By Andy Metzger
STATE HOUSE NEWS SERVICE
BOSTON -- Officials in the U.S. Attorney's office on Monday agreed to drop a few racketeering charges that three former state probation department officials were facing and the judge in the criminal trial nixed a prosecution theory, which lopped off a portion of the prosecution's case.
The majority of the federal job-rigging criminal case will go to the jury Tuesday afternoon or Wednesday morning.
Judge William Young nixed the argument that fraudulent hires could be considered bribery from probation officials in exchange for better treatment of the department from the Legislature.
The hiring of individuals recommended by lawmakers for electronic monitoring positions, which allegedly went through Rep. Robert DeLeo's office, remains part of the racketeering case as alleged bribery. Speaker of the House since 2009, DeLeo is not charged in the case and in recent days has lashed out at federal prosecutors.
"I believe my indignation has been well-placed and to remain silent, in the face of false accusations, would damage the office of the Speaker and the entire Legislature," DeLeo concluded in a 628-word statement issued Monday, his third statement on the case in less than a week. "The United States Attorney has chosen to try me in the press because they lack the evidence to do so in a court of law. That is simply unconscionable and unfair."
While touting his role in helping to pass hiring reforms intended to guard against patronage, a law spurred by investigations into probation department hiring, DeLeo disputed the unindicted co-conspirator label attached to him and others in the case.
"Today the United States Attorney alleged that I engaged in a criminal conspiracy," the Winthrop Democrat said. "Since a conspiracy is an agreement to do an illegal act, the question must be asked: With whom did I conspire? When did I so conspire? And what evidence is there linking me to such a conspiracy? The government cannot answer these most basic questions. This allegation is nothing more than desperate legal strategy to allow the government to admit hearsay evidence from an unreliable source."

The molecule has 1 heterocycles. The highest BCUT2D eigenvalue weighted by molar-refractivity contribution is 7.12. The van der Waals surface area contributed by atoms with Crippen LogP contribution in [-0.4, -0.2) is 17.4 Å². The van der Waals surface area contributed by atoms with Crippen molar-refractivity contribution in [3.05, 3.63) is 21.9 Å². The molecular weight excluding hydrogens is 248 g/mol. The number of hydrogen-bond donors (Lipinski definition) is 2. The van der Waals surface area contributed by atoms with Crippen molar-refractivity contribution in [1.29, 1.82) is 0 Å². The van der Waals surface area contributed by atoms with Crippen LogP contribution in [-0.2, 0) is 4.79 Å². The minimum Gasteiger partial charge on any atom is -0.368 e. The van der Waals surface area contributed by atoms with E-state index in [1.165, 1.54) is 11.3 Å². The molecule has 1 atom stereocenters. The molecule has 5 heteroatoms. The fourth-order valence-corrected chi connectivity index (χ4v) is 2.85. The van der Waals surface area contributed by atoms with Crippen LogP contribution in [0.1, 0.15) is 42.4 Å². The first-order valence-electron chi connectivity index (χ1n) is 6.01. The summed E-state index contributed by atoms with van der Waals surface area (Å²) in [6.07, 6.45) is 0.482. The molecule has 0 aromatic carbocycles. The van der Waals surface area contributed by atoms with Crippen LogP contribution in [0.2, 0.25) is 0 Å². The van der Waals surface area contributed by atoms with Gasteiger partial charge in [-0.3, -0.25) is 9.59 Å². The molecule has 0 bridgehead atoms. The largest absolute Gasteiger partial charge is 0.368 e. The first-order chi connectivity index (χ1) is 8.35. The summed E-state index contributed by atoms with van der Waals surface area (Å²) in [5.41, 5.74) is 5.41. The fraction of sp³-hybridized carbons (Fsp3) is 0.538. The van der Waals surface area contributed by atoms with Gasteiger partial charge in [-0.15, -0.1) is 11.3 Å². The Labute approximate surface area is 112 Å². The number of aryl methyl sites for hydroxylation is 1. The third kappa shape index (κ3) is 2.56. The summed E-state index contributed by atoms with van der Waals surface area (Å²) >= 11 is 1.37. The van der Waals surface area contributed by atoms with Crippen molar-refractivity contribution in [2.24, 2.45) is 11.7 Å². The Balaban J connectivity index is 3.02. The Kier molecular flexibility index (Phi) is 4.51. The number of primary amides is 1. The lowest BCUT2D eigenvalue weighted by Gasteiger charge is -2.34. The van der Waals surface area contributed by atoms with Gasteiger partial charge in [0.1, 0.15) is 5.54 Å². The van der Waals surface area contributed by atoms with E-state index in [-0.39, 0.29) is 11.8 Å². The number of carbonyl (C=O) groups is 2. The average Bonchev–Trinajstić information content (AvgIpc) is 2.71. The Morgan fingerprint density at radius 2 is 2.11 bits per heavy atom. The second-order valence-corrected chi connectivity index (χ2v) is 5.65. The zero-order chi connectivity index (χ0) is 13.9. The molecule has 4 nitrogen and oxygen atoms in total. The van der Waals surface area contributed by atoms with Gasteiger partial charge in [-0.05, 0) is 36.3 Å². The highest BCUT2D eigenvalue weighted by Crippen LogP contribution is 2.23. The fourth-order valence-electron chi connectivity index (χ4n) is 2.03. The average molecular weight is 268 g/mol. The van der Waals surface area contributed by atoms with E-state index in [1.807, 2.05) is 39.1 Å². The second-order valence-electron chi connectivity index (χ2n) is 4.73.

Prosecutor Fred Wyshak agreed with defense attorneys not to push the jury to find proof that fraud was committed in the promotion of Elzy Tubbs in Barnstable and the hiring of Christopher Hoffman in Northampton.
In order for the racketeering charge to stick against former Commissioner John O'Brien or his former first deputy Elizabeth Tavares, the jury will have to find at least two of the racketeering acts were proved beyond a reasonable doubt, and were part of a pattern of crime in furtherance of a criminal enterprise.
There is only one racketeering count for both O'Brien and Tavares, and multiple racketeering acts that make up that count. The alleged racketeering acts are bribery and fraud, and only O'Brien is accused of bribery in relation to the electronic monitoring program hiring.
Young reduced the scope of the case somewhat when he determined the alleged boosting of candidates with political backing in exchange for loosely defined "favor" from the Legislature cannot be considered bribery.
"We need a verdict that will stand up here," Young said.
After Young's ruling the racketeering acts that will go to the jury were in the mid-20s as opposed to roughly 60 beforehand.
William Burke III, a former deputy commissioner who oversaw the western part of the state, faces the charge of conspiracy to commit racketeering.
Prosecutors say his involvement in the actual racketeering was outside the statute of limitations.
Though Burke is not facing any individual charges of mail fraud, he is charged with conspiracy to commit mail fraud.
Young removed Tavares from the allegation that she was part of the scheme to fraudulently give a job to Kathleen Petrolati, the wife of Rep. Tom Petrolati, as an illegal gratuity. She had not yet risen to her high rank in the department at the time of that early 2001 hire.
Tavares is charged with aiding and abetting the mail frauds allegedly committed by O'Brien.